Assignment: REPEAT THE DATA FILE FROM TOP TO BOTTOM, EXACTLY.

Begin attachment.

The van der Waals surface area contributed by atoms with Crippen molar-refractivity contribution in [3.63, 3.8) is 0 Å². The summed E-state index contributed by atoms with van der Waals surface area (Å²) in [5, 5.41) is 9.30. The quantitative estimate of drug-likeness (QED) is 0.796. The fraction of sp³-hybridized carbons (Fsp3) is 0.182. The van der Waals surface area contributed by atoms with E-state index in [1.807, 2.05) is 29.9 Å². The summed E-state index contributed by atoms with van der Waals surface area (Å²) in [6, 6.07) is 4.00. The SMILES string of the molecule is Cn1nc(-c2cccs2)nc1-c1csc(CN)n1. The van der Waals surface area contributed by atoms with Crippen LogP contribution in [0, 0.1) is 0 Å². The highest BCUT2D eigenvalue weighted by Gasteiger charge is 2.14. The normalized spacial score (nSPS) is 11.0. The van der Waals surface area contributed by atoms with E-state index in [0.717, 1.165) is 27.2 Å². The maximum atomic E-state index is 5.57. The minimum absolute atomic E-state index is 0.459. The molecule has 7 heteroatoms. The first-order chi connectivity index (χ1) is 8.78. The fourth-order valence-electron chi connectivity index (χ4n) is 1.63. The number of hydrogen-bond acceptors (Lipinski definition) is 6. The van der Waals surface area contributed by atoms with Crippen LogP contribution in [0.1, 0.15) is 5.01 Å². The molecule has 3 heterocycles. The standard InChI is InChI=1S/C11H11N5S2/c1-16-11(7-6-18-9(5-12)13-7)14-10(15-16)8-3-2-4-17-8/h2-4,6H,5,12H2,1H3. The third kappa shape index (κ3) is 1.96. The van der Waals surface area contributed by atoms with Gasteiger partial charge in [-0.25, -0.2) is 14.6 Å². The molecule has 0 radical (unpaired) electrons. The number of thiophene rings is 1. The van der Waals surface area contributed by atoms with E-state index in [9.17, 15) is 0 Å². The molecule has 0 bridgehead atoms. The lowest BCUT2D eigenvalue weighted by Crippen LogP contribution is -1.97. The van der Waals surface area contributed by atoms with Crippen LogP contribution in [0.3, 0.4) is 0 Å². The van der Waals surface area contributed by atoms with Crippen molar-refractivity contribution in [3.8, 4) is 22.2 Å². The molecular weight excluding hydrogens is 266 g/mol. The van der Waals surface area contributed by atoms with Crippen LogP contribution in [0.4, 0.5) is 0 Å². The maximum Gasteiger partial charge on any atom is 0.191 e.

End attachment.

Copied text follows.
The van der Waals surface area contributed by atoms with Crippen molar-refractivity contribution in [3.63, 3.8) is 0 Å². The summed E-state index contributed by atoms with van der Waals surface area (Å²) in [5, 5.41) is 9.30. The quantitative estimate of drug-likeness (QED) is 0.796. The fraction of sp³-hybridized carbons (Fsp3) is 0.182. The van der Waals surface area contributed by atoms with E-state index in [1.807, 2.05) is 29.9 Å². The summed E-state index contributed by atoms with van der Waals surface area (Å²) in [6, 6.07) is 4.00. The SMILES string of the molecule is Cn1nc(-c2cccs2)nc1-c1csc(CN)n1. The van der Waals surface area contributed by atoms with Crippen LogP contribution in [0, 0.1) is 0 Å². The highest BCUT2D eigenvalue weighted by Gasteiger charge is 2.14. The normalized spacial score (nSPS) is 11.0. The van der Waals surface area contributed by atoms with E-state index in [0.717, 1.165) is 27.2 Å². The maximum atomic E-state index is 5.57. The minimum absolute atomic E-state index is 0.459. The molecule has 7 heteroatoms. The first-order chi connectivity index (χ1) is 8.78. The fourth-order valence-electron chi connectivity index (χ4n) is 1.63. The number of hydrogen-bond acceptors (Lipinski definition) is 6. The van der Waals surface area contributed by atoms with Crippen LogP contribution in [0.1, 0.15) is 5.01 Å². The molecule has 3 heterocycles. The standard InChI is InChI=1S/C11H11N5S2/c1-16-11(7-6-18-9(5-12)13-7)14-10(15-16)8-3-2-4-17-8/h2-4,6H,5,12H2,1H3. The third kappa shape index (κ3) is 1.96. The van der Waals surface area contributed by atoms with Gasteiger partial charge in [-0.25, -0.2) is 14.6 Å². The molecule has 0 radical (unpaired) electrons. The number of thiophene rings is 1. The van der Waals surface area contributed by atoms with E-state index in [9.17, 15) is 0 Å². The molecule has 0 bridgehead atoms. The lowest BCUT2D eigenvalue weighted by Crippen LogP contribution is -1.97. The van der Waals surface area contributed by atoms with Crippen LogP contribution in [0.3, 0.4) is 0 Å². The van der Waals surface area contributed by atoms with Crippen molar-refractivity contribution in [3.8, 4) is 22.2 Å². The molecular weight excluding hydrogens is 266 g/mol. The van der Waals surface area contributed by atoms with Crippen LogP contribution in [0.4, 0.5) is 0 Å². The maximum Gasteiger partial charge on any atom is 0.191 e.